Letters From the West

Jack Lavin, influential forester and conservationist, dies

Jack Lavin

Jack Lavin

Jack Lavin, who served as supervisor for five national forests before he retired, and then continued to work for conservation and the Boise community, died Wednesday.

Lavin ended his career on the Boise National Forest in the early 1990s and embarked on an ambitious effort to support wildlife, forest health and, most of all, collaboration between the people who work on the land and those who love it.

He worked with state and federal agencies on the Watchable Wildlife program in the 1990s. More recently he was a key player in the Idaho Forest Restoration Partnership.

“The man personified public service and Forest Service at its best,” said John Freemuth, a Boise State political science professor.

In a letter to staff, Boise National Forest Supervisor Cecilia Seesholtz said Lavin “made a huge impact on the Forest Service while he was an employee and continued with that influence even in his retirement.”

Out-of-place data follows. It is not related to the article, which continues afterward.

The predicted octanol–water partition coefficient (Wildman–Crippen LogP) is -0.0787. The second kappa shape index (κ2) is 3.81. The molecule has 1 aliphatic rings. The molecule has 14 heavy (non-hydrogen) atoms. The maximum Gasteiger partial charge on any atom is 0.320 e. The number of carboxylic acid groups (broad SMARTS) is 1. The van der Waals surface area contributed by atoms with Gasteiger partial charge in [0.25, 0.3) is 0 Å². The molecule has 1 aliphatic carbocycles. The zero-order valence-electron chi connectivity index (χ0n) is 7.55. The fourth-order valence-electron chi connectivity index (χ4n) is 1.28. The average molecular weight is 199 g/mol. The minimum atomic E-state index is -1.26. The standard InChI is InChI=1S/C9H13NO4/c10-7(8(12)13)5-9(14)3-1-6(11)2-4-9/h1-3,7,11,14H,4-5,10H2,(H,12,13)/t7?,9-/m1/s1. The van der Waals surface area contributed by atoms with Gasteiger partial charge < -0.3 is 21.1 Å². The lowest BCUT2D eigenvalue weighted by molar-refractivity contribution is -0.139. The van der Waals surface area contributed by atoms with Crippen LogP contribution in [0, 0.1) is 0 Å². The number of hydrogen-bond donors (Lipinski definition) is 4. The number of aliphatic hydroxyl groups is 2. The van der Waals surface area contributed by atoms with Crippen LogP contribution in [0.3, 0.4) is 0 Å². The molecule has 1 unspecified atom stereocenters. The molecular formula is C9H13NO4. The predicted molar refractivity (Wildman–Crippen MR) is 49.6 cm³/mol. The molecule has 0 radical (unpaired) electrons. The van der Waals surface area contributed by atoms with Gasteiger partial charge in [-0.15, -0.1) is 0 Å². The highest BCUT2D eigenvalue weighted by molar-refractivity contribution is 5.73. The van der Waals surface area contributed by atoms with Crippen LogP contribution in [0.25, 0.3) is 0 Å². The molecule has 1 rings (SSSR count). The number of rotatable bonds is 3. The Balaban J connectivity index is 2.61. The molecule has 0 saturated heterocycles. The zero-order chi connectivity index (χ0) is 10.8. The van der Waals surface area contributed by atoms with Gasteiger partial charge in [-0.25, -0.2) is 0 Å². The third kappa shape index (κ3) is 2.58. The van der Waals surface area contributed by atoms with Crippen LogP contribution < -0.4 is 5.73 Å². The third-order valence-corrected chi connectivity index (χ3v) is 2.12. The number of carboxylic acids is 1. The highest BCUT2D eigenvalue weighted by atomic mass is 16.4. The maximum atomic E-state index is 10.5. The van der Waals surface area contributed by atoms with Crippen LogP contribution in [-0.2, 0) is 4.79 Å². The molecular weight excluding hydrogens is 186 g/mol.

A memorial service is set for Dec. 14 at St. John’s Cathedral in Boise, Seesholtz said.

Rocky Barker is the energy and environment reporter for the Idaho Statesman and has been writing about the West since 1985. He is the author of Scorched Earth How the Fires of Yellowstone Changed America and co-producer of the movie Firestorm: Last Stand at Yellowstone, which was inspired by the book and broadcast on A&E Network. He also co-authored the Flyfisher's Guide to Idaho and the Wingshooter's Guide to Idaho with Ken Retallic. He also was on the Statesman’s team that covered the Sen. Larry Craig sex scandal, which was one of three Pulitzer Prize finalists in breaking news in 2007. The National Wildlife Federation awarded him its Conservation Achievement Award.

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